The Cheat Sheet

The economic impact of the coronavirus pandemic

Venky Vembu | Updated on March 11, 2020

I bet it’s bad.

It is, given that the novel coronavirus is still virulently spreading around the world, and there is no clarity on how long it might be around and what extreme responses it might trigger in governments looking to contain the crisis.

Excessive paranoia isn’t helping, either.

Well, it’s hard to not to be paranoid when people are dying and the geographical spread of the virus has been astonishingly vast.

So, how bad is it?

At the first level, the number of deaths — over 4,300 and counting — is arguably an enormous loss. During previous outbreaks of pandemics, this human cost has sometimes been overlooked.

It has?

As a 2018 research paper Pandemic risk: How large are the estimated losses? by Victoria Fan (at the University of Hawaii), Dean Jamison (University of California), and Lawrence Summers (Harvard University), published in the Bulletin of the World Health Organization, noted, most previous economic studies on global influenza pandemics “focussed on income losses, through reductions in the size of the labour force and productivity, increase in absenteeism and…as the result of…measures that…disrupt economic activity.” The scholars reasoned that such estimates “exclude the value of changes in mortality risks to individuals.”

Seems a valid point.

It is, although as a World Economic Forum document from 2018 noted, advances in medicine and public health standards have meant that although the number of outbreaks is increasing, countries are better able to contain the morbidity and mortality effect of these events. At the same time, however, societal and economic impacts of infectious disease crises appear to be increasing, it added.

Economist Kaushik Basu reasons in a recent commentary that even if the current coronavirus epidemic is brought under control globally, it is likely to do much more economic damage than policymakers seem to realise.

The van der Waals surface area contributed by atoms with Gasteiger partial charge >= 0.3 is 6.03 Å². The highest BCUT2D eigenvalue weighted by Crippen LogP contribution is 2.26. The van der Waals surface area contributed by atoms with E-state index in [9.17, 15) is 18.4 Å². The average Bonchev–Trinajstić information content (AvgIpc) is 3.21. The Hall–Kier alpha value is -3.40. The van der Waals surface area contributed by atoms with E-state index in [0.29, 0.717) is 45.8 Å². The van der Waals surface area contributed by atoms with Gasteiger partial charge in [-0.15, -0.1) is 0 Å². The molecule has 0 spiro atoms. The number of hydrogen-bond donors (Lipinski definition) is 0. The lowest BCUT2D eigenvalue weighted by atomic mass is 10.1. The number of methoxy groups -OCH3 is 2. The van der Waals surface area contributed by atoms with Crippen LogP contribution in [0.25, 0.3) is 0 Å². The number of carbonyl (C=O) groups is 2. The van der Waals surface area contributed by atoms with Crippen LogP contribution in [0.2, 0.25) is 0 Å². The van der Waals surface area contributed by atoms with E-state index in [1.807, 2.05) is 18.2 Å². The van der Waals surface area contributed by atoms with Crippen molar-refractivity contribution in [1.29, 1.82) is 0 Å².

Can we put a number on losses from epidemics?

A September 2019 report, A World At Risk: Annual report on global preparedness for health emergencies, prepared jointly by the WHO and the World Bank, estimated that a global influenza pandemic (similar in scale to the 1918 ‘Spanish flu’ pandemic, which infected over 500 million people) would cost the modern economy $3 trillion. Among the worst hit would be South Asia, whose GDP would drop by $53 billion, and Sub-Saharan Africa ($28 billion).

That sounds grim.

It does, although it bears saying that that is an outlier scenario. Epidemics impact a country’s economy through several channels: health, transportation, agricultural and tourism sectors. Indicatively, the International Air Transport Association (IATA) estimates that the global airline sector could lose $113 billion in sales if the coronavirus continues to spread. And since epidemics can disrupt international supply chains, trade, too, is impacted.

Are specific populations more at risk?

In a 2018 paper, Epidemics and Economics, in the IMF journal Finance & Development, David Bloom and others at Harvard University wrote that vulnerable populations, particularly the poor, are likely to suffer disproportionately as they may have less access to healthcare and lower savings to protect against financial catastrophe.


As author and philosopher Albert Camus wrote in The Plague, “Everybody knows that pestilences have a way of recurring in the world; yet somehow we find it hard to believe in ones that crash down on our heads from a blue sky.” That may sound fatalistic, but with proactive steps, the risk of epidemics can be managed, and the economic costs mitigated.

A weekly column that helps you ask the right questions

Published on March 12, 2020

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